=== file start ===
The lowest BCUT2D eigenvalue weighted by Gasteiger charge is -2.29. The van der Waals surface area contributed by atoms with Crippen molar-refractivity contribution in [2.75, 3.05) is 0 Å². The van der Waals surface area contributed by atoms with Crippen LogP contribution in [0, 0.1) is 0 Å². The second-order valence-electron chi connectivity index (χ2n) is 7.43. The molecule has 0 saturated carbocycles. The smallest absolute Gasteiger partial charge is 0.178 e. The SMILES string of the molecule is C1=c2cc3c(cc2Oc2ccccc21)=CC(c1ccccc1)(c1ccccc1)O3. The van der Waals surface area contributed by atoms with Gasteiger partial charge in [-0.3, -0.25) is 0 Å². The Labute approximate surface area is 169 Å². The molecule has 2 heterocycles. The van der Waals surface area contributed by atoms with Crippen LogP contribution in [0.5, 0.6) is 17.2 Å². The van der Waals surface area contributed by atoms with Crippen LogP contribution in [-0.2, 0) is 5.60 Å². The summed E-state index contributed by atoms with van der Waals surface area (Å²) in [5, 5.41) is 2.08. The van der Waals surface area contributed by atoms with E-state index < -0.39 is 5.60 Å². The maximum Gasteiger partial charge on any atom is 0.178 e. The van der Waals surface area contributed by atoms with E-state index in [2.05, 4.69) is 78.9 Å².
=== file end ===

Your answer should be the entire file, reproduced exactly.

The lowest BCUT2D eigenvalue weighted by Gasteiger charge is -2.29. The van der Waals surface area contributed by atoms with Crippen molar-refractivity contribution in [2.75, 3.05) is 0 Å². The van der Waals surface area contributed by atoms with Crippen LogP contribution in [0, 0.1) is 0 Å². The second-order valence-electron chi connectivity index (χ2n) is 7.43. The molecule has 0 saturated carbocycles. The smallest absolute Gasteiger partial charge is 0.178 e. The SMILES string of the molecule is C1=c2cc3c(cc2Oc2ccccc21)=CC(c1ccccc1)(c1ccccc1)O3. The van der Waals surface area contributed by atoms with Gasteiger partial charge in [-0.3, -0.25) is 0 Å². The Labute approximate surface area is 169 Å². The molecule has 2 heterocycles. The van der Waals surface area contributed by atoms with Crippen LogP contribution in [0.5, 0.6) is 17.2 Å². The van der Waals surface area contributed by atoms with Crippen LogP contribution in [-0.2, 0) is 5.60 Å². The summed E-state index contributed by atoms with van der Waals surface area (Å²) in [5, 5.41) is 2.08. The van der Waals surface area contributed by atoms with E-state index < -0.39 is 5.60 Å². The maximum Gasteiger partial charge on any atom is 0.178 e. The van der Waals surface area contributed by atoms with E-state index in [2.05, 4.69) is 78.9 Å².